Wednesday, January 21, 2015

"Silent Peoples"

         If a people group does not have a written language that modern scholars know of, it is often quote difficult to find out about that society. If there are no transaction records how does one learn of the cultures economics? If there are no book, scrolls or tables, how does one understand their view of education. If a people’s history was passed down orally will we ever know their beginnings? Rather, if one part of the world tells the story of a civilization a certain way, can they always be trusted? Although it is difficult to find out these specifics, the History of a people can be gleaned in a variety of other ways, and discovering these other ways improves our study of history as a whole.
          Much can be learned from studying the remains of civilizations and many historical mysterious have been uncovered by the study of archaeology. Knowledge of ancient societies is sometimes limited to these archaeological finds, yet they can tell a Historian a great deal. What kind of weapons, cooking utensils, bones, tools, buildings, and artwork demonstrate how advanced a society is.
         One can learn a great amount of information from the architecture of a society. One such example is the Primary Source Image of Ziggurats. The way the ziggurats are formed demonstrated different aspects of the society. Things such as, what material the Ziggurat is made of, how long it took to make, writing and artwork found on the walls and treasures found within tell the Historian key facts about the society.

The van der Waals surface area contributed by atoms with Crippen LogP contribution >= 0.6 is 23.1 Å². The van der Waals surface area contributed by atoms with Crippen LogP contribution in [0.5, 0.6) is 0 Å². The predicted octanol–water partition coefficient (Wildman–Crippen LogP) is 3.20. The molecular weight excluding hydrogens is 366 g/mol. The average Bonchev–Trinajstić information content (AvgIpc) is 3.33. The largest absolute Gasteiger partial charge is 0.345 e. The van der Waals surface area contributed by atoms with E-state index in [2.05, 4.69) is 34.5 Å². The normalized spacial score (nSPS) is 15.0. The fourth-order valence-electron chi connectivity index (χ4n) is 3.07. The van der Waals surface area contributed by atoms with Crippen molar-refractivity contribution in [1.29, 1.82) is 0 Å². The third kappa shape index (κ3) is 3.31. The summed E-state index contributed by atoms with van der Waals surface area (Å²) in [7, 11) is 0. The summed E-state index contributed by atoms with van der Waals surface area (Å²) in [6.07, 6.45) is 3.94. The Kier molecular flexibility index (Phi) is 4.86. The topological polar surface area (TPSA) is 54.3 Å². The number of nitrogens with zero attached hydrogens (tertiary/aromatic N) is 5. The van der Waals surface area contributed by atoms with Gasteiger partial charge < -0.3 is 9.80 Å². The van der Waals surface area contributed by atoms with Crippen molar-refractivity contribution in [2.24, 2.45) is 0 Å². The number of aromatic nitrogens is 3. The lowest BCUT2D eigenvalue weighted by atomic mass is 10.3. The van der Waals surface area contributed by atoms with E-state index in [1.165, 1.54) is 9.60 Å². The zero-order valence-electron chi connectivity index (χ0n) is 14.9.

Learning the full extend of the atrocities committed to the Africans in the slave trade might be difficult as most Africans did not have a way to communicate their History in a way that scholars now could find. They sang many oral traditions about Africa, America, Slavery and their History. In the case of these silent victims, some Africans did grown up to be literate and well learned. One such case is demonstrated in Primary Source The Interesting Narrative of a slave, who relays the events that transpired over his horrific trip across the Atlantic. Through narratives like this, historians are able to gain a fuller picture than simply that presented by the European traders.
          In the study of History, one is often forced to study the remains of civilizations, their architecture and the few first hand accounts that can be found. But not only do these methods of archaeological and historical discovery make it possible to conduct the study of “silent peoples”, they aid in the study of all civilizations and all history.